But chemistry is not content with finding an answer to the question—What is produced in this process and how much of it is produced ? it seeks to find an answer to this question also—How is it produced? Chemistry therefore examines the conditions and general laws of the interactions of elements and compounds. One substance interacts with another to produce new substances; but the new substances also interact, unless they are prevented by the removal of one or more of them from the sphere of action, and tend to reproduce the original substances. Chemical change results in chemical equilibrium. Each substance taking part in a chemical change, wherein all the substances are free to act and react, probably produces a certain definite and measurable effect on the change, which effect is independent of the interactions of the other substances. In certain classes of changes at any rate it is possible to assign to each of the two primarily interacting substances a definite number, a knowledge of which enables us to predict the amount of change which will occur under defined conditions. Chemical change is accompanied by change of energy; there is a redistribution of the matter which undergoes change and also of the energies of the parts of the changing system.

Although we have thus gained some fairly clear conception 271 of the general character of chemical change, and of the kind of phenomena studied in chemistry, yet we stand greatly in want of a general theory which shall bring the facts together and bind them into a connected whole. There is a theory which to a great extent does this. This theory we must now endeavour to understand.

M. E. C.





THE Greek philosophers Leucippus and Democritus (about 440—400 B.C.) were among the first to give definite shape to the conception that “the bodies which we see and handle, which we can set in motion or leave at rest, which we can break in pieces and destroy, are composed of smaller bodies, which we cannot see or handle, which are always in motion, and which can neither be stopped, nor broken in pieces, nor in any way destroyed or deprived of the least of their properties (Clerk Maxwell). This doctrine was developed by Epicurus (340—270 B.C.). In the poem De Rerum Natura, Lucretius gives what purports to be an account of the teaching of Epicurus on the subject. The conception of atoms is fully elucidated in this poem, and on it is based a theory of the physical universe, and to some extent also a theory of things moral and spiritual. Lucretius says that nothing exists except atoms and empty space, that the atoms are of different forms and different weights, and that the number of atoms of each form is infinite; that the atoms are in constant motion, and that all change consists in the separation and combination of atoms. According to Lucretius, every atom is indestructible, and its motion is indestructible likewise. Atoms unite to form different kinds of substances; the properties of the substances so formed depend on the mutual relations of the atoms—it matters much with what others and in what positions the atoms of things are held in union, and what motions they mutually impart and receive."*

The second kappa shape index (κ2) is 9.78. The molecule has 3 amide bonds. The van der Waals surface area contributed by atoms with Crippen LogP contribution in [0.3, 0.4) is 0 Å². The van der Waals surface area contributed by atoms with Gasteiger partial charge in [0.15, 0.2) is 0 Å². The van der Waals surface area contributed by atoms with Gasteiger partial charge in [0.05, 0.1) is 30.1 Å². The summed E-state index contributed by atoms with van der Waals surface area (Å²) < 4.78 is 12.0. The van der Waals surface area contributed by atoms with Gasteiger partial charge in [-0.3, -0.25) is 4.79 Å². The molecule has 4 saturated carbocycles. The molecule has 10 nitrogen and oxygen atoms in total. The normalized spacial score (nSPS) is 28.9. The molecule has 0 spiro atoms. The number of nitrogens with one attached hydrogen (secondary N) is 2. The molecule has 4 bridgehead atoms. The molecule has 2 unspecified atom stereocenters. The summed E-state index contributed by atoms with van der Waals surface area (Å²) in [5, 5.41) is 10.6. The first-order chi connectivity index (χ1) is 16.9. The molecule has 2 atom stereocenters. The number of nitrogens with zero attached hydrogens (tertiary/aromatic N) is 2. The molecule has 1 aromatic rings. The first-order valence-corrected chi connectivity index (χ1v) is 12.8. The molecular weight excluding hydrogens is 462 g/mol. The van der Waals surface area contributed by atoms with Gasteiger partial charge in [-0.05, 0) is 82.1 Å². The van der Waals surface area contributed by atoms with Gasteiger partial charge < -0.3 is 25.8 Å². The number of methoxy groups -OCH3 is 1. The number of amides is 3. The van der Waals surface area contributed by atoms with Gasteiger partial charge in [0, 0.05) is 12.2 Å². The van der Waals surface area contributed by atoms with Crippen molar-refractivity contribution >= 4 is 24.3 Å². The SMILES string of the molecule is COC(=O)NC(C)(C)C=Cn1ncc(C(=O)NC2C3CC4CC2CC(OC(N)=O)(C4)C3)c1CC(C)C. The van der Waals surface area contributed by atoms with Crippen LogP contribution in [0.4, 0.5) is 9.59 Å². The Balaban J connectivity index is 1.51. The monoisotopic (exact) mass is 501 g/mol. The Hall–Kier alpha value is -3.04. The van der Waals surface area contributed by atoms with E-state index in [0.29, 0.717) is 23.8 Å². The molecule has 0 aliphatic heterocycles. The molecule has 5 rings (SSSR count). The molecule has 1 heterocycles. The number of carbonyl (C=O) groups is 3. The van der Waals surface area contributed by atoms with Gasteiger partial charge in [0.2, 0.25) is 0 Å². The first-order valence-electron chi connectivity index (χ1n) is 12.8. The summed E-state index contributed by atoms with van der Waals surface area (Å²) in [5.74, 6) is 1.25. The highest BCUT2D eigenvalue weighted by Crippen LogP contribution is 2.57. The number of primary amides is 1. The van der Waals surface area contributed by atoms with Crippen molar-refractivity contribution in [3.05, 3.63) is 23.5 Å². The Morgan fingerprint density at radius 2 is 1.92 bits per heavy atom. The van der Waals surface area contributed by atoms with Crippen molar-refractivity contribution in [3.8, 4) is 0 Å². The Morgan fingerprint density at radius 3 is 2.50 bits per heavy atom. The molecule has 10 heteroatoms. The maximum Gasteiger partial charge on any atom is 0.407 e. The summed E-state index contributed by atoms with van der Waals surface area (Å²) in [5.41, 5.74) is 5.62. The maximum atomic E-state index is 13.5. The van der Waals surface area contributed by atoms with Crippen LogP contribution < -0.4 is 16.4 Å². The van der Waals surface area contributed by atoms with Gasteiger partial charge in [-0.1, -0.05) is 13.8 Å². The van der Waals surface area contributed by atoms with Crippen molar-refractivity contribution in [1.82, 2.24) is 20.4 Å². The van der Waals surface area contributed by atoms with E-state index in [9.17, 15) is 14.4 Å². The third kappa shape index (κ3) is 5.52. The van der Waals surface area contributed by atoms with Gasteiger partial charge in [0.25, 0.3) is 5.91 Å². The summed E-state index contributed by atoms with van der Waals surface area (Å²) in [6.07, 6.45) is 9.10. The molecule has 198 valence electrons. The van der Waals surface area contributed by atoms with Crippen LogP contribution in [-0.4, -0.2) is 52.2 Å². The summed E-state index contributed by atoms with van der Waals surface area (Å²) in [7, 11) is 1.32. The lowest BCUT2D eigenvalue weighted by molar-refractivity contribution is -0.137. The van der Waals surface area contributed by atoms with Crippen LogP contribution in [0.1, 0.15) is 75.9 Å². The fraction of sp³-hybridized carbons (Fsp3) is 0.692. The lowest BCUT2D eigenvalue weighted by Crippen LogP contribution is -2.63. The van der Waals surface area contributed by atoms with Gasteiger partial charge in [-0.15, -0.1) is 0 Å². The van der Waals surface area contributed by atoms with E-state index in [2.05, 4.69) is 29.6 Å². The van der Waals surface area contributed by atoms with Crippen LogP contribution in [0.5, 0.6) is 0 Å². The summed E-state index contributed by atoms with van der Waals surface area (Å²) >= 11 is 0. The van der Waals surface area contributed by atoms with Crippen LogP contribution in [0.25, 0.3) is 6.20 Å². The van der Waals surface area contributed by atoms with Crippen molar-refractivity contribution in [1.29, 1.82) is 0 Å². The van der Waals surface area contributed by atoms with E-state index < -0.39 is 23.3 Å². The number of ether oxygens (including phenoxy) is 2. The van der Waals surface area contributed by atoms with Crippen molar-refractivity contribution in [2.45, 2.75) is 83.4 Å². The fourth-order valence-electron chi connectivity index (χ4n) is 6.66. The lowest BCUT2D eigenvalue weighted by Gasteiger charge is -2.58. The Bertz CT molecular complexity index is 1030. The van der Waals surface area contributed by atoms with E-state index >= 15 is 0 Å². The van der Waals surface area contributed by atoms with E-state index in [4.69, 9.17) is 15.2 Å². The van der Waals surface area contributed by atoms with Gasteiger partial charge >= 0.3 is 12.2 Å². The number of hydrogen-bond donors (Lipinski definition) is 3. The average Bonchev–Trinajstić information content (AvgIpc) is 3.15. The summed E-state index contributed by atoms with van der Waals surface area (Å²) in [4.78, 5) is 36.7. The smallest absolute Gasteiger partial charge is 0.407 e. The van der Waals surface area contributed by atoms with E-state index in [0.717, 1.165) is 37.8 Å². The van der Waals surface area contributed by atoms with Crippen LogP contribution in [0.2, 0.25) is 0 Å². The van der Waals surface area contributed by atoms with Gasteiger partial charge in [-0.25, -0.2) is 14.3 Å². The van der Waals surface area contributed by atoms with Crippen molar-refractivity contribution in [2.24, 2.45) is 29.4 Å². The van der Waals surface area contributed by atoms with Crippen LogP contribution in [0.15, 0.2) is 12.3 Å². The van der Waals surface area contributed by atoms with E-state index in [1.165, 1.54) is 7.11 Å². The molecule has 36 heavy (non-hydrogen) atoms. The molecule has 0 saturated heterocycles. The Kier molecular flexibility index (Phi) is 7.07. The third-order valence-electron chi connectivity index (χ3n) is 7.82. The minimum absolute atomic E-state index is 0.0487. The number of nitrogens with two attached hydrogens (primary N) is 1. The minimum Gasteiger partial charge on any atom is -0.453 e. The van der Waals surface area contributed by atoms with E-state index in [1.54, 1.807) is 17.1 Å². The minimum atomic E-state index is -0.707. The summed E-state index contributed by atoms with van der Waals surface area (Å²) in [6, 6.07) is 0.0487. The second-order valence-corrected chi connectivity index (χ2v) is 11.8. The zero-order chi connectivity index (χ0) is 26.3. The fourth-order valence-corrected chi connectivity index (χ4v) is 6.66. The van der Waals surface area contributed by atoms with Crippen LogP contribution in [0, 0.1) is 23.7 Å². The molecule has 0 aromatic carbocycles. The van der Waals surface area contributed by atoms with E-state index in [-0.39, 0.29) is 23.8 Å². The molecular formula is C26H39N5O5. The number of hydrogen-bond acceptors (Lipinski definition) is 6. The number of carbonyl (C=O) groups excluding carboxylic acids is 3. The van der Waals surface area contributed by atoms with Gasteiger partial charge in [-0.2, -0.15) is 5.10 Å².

Nearly complete as it was in many respects, the Lucretian theory failed as a scientific conception; it did not work. It

* Lucretius, De Rerum Natura, 11. 1007—9 (Munro's translation).

did not admit of accurate applications to the facts of nature. It was not a science-producing theory, but rather a speculation about the possible causes of natural events.

The teachings of the atomists were opposed by the follow- 273 ers of Aristotle, for whom the names of things were as real or more real than the things themselves. As istotelianism prevailed during the middle ages, atomism declined. The atomic theory of the Greek philosophers was revived towards the end of the 16th century by Gassendi. Boyle and Newton were upholders of this theory. Newton's demonstration of the action of the force of gravitation made a science of atomic physics possible; but the great difficulty was, and still is, to form a clear image of the action of gravitation in terms of the atomic conception of the structure of matter.

Not much was done to advance the applications of the 274 atomic theory, after Newton, until in the early years of the present century Dalton made a serious attempt to determine the conditions under which the atoms of elementary bodies unite to form the atoms of compound bodies. Dalton said that it is possible to find the relative weights of the atoms of elements and compounds, and he indicated the method by which this could be done.

Dalton found that the mass of hydrogen which combined 275 with carbon to form a certain compound of these elements was twice as great as the mass of hydrogen which combined with the same quantity of carbon to form another compound of these elements. He found also that a specified mass of carbon combined with a certain mass of oxygen to form one oxide of carbon, and with twice that mass of oxygen to form another oxide of carbon. He noticed similar regularities in the masses of oxygen which combined with a fixed mass of nitrogen. Meanwhile Dalton, led thereto by his physical experiments on the absorption of different gases by water, had been thinking a great deal about the ultimate structure of matter. He pictured to himself a quantity of carbonic acid gas as built up of innumerable minute particles, or atoms, each of which was itself composed of one atom of carbon and two atoms of oxygen; a quantity of nitrous oxide gas as built up of a vast number of atoms, each of which was itself composed of yet smaller portions of matter, viz. of one atom of nitrogen and one atom of oxygen ; and a quantity of hydrogen gas as built up of minute particles, which were single atoms each composed only of hydrogen. Fig. 20, copied from the original in the